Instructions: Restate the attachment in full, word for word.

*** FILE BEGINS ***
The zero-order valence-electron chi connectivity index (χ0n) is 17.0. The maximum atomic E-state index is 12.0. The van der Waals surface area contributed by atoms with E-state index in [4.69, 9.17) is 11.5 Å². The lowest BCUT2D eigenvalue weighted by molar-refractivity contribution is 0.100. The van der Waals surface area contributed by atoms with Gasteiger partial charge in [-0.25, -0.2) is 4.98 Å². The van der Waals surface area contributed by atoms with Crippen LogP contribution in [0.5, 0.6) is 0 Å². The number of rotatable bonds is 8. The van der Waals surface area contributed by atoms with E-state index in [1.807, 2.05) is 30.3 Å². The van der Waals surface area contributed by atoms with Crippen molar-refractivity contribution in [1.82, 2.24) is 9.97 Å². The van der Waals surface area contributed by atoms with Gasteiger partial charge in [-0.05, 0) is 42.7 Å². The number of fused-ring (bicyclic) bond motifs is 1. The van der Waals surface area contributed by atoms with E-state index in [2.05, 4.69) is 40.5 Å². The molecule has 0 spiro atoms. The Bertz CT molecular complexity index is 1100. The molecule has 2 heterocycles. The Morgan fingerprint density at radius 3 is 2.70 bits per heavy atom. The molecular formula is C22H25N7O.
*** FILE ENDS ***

The zero-order valence-electron chi connectivity index (χ0n) is 17.0. The maximum atomic E-state index is 12.0. The van der Waals surface area contributed by atoms with E-state index in [4.69, 9.17) is 11.5 Å². The lowest BCUT2D eigenvalue weighted by molar-refractivity contribution is 0.100. The van der Waals surface area contributed by atoms with Gasteiger partial charge in [-0.25, -0.2) is 4.98 Å². The van der Waals surface area contributed by atoms with Crippen LogP contribution in [0.5, 0.6) is 0 Å². The number of rotatable bonds is 8. The van der Waals surface area contributed by atoms with E-state index in [1.807, 2.05) is 30.3 Å². The van der Waals surface area contributed by atoms with Crippen molar-refractivity contribution in [1.82, 2.24) is 9.97 Å². The van der Waals surface area contributed by atoms with Gasteiger partial charge in [-0.05, 0) is 42.7 Å². The number of fused-ring (bicyclic) bond motifs is 1. The van der Waals surface area contributed by atoms with E-state index in [2.05, 4.69) is 40.5 Å². The molecule has 0 spiro atoms. The Bertz CT molecular complexity index is 1100. The molecule has 2 heterocycles. The Morgan fingerprint density at radius 3 is 2.70 bits per heavy atom. The molecular formula is C22H25N7O.